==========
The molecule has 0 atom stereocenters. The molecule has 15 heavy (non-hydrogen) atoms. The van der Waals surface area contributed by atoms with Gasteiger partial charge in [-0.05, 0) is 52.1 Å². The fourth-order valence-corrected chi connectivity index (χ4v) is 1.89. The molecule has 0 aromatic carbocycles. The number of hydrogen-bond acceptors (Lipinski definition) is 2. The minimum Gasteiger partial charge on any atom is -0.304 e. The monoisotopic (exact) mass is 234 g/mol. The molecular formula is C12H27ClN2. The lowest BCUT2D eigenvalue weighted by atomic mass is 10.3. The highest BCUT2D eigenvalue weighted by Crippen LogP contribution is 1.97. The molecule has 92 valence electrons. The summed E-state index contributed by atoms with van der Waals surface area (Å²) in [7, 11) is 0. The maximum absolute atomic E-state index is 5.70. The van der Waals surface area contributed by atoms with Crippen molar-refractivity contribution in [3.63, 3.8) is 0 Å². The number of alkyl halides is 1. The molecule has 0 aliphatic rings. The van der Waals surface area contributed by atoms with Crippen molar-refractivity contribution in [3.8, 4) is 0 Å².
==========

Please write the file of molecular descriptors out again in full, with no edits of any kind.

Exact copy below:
The molecule has 0 atom stereocenters. The molecule has 15 heavy (non-hydrogen) atoms. The van der Waals surface area contributed by atoms with Gasteiger partial charge in [-0.05, 0) is 52.1 Å². The fourth-order valence-corrected chi connectivity index (χ4v) is 1.89. The molecule has 0 aromatic carbocycles. The number of hydrogen-bond acceptors (Lipinski definition) is 2. The minimum Gasteiger partial charge on any atom is -0.304 e. The monoisotopic (exact) mass is 234 g/mol. The molecular formula is C12H27ClN2. The lowest BCUT2D eigenvalue weighted by atomic mass is 10.3. The highest BCUT2D eigenvalue weighted by Crippen LogP contribution is 1.97. The molecule has 92 valence electrons. The summed E-state index contributed by atoms with van der Waals surface area (Å²) in [7, 11) is 0. The maximum absolute atomic E-state index is 5.70. The van der Waals surface area contributed by atoms with Crippen molar-refractivity contribution in [3.63, 3.8) is 0 Å². The number of alkyl halides is 1. The molecule has 0 aliphatic rings. The van der Waals surface area contributed by atoms with Crippen molar-refractivity contribution in [3.8, 4) is 0 Å².